The incident occurred on May 24, 2005, a Tuesday, out at I.S. 78 on East 68th Street in Brooklyn. The victim was a New York City Police Department employee. In the city’s accounting of all workers compensation claims in 2005, this particular injury is summoned up in one word: Buttocks.
There were thousands of injuries to civil servants last year. There was the Taxi and Limousine Commission worker who endured injuries described as “multiple neck, multiple injury knees, both trunk, multiple trunk, upper back(thoracic) trunk, low back(lmbr/lmbosac), upper ext, multiple upper ext.” There were the 12 separate injuries at different Health and Hospitals Corporation sites on January 14, 2005 to various knees, eyes, legs, feet, hands, wrists, and arms. And there were the proverbial kicks in the pants. Indeed, it seems New York City employees are, literally, busting their ass for us, because in the report on 2005 workers comp payments (which has been on a city website for months but Power Plays only saw today) there are 240 references to injuries of the rear-end.
It seems no bottom is safe. Workers at the City Council, the Department of Finance, Hunter College, and the Administration for Children Services had buttocks problems, and so did corrections officers, cops, firefighters, DEP workers, and staff at the Department of Homeless Services. In some cases the problem was “multiple buttocks,” and in others just the right or the left.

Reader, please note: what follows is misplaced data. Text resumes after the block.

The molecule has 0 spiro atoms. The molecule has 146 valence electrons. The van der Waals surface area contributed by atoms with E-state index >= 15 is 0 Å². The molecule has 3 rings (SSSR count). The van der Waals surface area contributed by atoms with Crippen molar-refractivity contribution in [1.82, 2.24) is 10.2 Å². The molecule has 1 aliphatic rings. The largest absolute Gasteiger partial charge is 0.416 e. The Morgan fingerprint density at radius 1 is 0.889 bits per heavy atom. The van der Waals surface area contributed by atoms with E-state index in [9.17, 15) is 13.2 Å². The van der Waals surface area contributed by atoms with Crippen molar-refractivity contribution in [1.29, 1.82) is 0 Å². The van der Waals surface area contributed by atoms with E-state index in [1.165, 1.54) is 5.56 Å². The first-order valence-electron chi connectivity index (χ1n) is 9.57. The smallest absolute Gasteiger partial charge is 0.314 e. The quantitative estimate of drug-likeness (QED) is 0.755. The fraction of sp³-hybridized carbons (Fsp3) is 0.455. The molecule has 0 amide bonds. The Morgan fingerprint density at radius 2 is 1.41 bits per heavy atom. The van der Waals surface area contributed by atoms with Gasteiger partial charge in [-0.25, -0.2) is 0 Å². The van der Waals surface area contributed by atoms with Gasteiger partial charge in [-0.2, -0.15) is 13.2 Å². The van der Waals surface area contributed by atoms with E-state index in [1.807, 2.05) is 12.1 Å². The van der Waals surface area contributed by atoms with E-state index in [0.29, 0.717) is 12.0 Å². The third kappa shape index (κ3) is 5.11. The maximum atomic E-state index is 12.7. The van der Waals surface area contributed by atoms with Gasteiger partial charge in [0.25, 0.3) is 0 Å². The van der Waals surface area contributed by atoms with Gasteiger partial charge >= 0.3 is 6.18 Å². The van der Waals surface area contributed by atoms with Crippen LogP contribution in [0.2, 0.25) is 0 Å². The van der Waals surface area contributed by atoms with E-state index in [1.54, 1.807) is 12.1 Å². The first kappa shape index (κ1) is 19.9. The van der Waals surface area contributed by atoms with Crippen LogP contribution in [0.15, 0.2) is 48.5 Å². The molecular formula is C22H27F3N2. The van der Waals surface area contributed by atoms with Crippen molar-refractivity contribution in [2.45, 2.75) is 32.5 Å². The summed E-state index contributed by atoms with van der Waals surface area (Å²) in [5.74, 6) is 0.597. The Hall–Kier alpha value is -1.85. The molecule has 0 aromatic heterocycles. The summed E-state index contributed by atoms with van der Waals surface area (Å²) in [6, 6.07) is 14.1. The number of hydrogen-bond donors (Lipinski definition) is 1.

Of course, most of the injuries for which the city paid workers comp had nothing to do with anyone’s caboose. Back and joint injuries form the majority. While almost every city agency registered some workers comp claims (including the Law Department, which maintains the list), some departments stood out. The Department of Education led the way with $1.8 million paid out in 3,727 cases, followed by HHC ($1.7 million), corrections ($1.2 million), the NYPD ($898,161), DEP ($778,343), and FDNY ($692,067). [When comparing these figures, it’s important to keep in mind the relative size of the departments, as well as the fact that uniformed cops, firefighters, and sanitation workers aren’t covered by workers compensation.] Even the mayor’s office took its lumps, with eight claims costing a slim $913.62, including boo-boos to an elbow, a left hand, a nose, a hip, a right knee, and a right ankle.
The most intriguing case at City Hall, however, might be an injury described only as “multiple” and dated 9-11-2001. Overall, there are 36 injuries dated 9-11 for which workers comp payments were made in 2005. Most of those entries list no details; some are described simply as injuries to the “internal organs” that occurred at the World Trade Center or “Ground Zero.” Borough of Manhattan Community College, the Department of Education, the NYPD, and Department of Citywide Administrative Services each log one 9-11 case, and the parks department and corrections each list two. FDNY has four. The Department of Transportation, however, paid in 24 such cases. Add them up, and they still come to just the tip of the iceberg.
The emergence of hundreds—perhaps thousands—of first responders who have gotten or are getting sick as a result of their 9-11 service means that the city is going to be pressed to pick up the bill for their care and, in too many cases, special death benefits. A lot of the anger in the first responder community is over the city’s failure to monitor the health of the men and women who rushed to Ground Zero. Now, the outraged say, it’s coming back to bite the city you-know-where.